This one conversation continues to blow up my email inbox with notifications, and while I learned that I could block this one thread, I’ve kept it open simply because I was so intrigued by the comments as a reflection of how we interact with each other on social media—and increasingly in real life.

As another example, a friend recently posted a diet-related question on Facebook and was immediately inundated by people offering their products and services, most of which were of the silver bullet variety: Use this supplement! Start this diet! Do this detox! Work out THIS way! (Oh, and pay me lots of money.) Not what she was looking for in terms of support….

Have you ever done this? Consider what your reaction was to the title of this post—did you read the whole thing before responding?

Have I ever done this? As someone with a service to sell, I’m quite certain (okay, I KNOW) that I’ve been guilty of this sort of bad behavior. But as a health coach, a lot of my job is listening and asking questions: my work is to help clients find their own answers by listening to their own inner wisdom, not dictating a one-size-fits-all, it-worked-for-me-so-you-should-do-it prescription.

Whether we’re talking face-to-face or “talking” on social media, we may want to remember the old saying that we have two ears and one mouth for a reason: to listen twice as much as we speak. And just as I try to promote what I love rather than denigrate what I dislike, I’ve added this concern to my list of criteria for posting/responding on social media.

And maybe it’s worth considering how we listen to our inner voice as well: when our bodies are trying to get our attention by suddenly throwing us a curve ball in the form of a new ache or pain or symptom, do we shut it down with a lot of “shoulds” that we absorbed from the outside world (I should work out more, I should not eat this, I should be eating vegan/Paleo/etc., I should drink green smoothies), or do we patiently listen to its complaints and find our own way to soothe it, a way that works for us?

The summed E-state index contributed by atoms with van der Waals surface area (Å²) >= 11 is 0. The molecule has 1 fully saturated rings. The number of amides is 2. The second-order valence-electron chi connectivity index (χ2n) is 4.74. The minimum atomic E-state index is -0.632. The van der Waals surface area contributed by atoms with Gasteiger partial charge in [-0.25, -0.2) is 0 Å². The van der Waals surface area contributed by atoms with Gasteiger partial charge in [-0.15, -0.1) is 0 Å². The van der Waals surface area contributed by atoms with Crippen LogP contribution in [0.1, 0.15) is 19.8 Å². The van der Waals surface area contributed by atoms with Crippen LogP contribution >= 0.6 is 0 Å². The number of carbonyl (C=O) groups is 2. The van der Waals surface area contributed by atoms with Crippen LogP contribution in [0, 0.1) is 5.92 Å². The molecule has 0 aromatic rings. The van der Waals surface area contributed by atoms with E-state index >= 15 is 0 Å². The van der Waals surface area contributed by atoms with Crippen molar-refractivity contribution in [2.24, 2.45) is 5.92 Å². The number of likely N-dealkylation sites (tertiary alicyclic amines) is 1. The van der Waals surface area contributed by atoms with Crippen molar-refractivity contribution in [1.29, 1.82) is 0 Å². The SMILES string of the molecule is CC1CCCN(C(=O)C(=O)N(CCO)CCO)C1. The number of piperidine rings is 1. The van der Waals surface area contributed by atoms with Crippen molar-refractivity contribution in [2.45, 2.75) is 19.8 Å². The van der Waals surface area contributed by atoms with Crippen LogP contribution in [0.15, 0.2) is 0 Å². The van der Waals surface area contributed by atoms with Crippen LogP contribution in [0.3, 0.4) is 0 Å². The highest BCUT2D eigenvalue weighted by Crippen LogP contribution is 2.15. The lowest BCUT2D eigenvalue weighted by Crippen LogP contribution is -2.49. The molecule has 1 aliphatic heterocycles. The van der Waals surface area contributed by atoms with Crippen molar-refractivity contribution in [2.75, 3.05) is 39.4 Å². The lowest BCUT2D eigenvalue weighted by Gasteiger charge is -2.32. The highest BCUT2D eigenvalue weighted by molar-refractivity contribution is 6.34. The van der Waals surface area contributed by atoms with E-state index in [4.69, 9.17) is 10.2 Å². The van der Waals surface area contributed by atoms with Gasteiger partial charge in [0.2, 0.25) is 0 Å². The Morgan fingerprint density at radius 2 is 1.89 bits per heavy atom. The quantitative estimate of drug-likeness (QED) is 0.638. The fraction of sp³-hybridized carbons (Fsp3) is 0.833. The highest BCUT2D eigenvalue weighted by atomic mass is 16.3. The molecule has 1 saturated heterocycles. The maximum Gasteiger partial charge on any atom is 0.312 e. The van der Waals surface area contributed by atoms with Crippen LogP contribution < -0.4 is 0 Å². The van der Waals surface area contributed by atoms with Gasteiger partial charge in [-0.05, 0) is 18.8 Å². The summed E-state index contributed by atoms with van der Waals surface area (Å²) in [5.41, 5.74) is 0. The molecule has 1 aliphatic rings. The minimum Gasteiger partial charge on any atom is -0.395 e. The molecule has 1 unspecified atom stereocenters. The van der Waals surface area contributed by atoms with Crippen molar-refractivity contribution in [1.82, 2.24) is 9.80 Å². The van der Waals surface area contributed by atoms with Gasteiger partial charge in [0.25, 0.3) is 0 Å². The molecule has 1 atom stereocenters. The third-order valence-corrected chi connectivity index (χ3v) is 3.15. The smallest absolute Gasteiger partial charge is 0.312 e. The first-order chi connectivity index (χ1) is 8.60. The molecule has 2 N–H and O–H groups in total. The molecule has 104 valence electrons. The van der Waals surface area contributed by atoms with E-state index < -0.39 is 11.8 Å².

The irony of this post doesn’t escape me: my blog is really a platform from which I can broadcast my own views—and I hope you get the sense that I really do welcome your comments.

I’d love to know, what are YOUR rules of engagement on social media? (If you send me condolences on the non-existent loss of my cat, well….)


  1. Marine Yanikian-Sutton

    First let me begin by consoling you on the non-existent loss of your cat. ;0 Then let me mark that I thought this blog was spot on. Social media has created a narcissistic phenomenon-to fluff our own egos. In recent months I have come to pause, think twice, and then respond or post content purposefully. I do so to unite, not disenfranchise, but then again, I also take everything with a grain of salt.

    1. Elizabeth Baker

      Some of the best advice I’ve ever heard about email (and I think it applies doubly to social media) is that you should never respond within 24 hours, particularly if you are triggered in any way….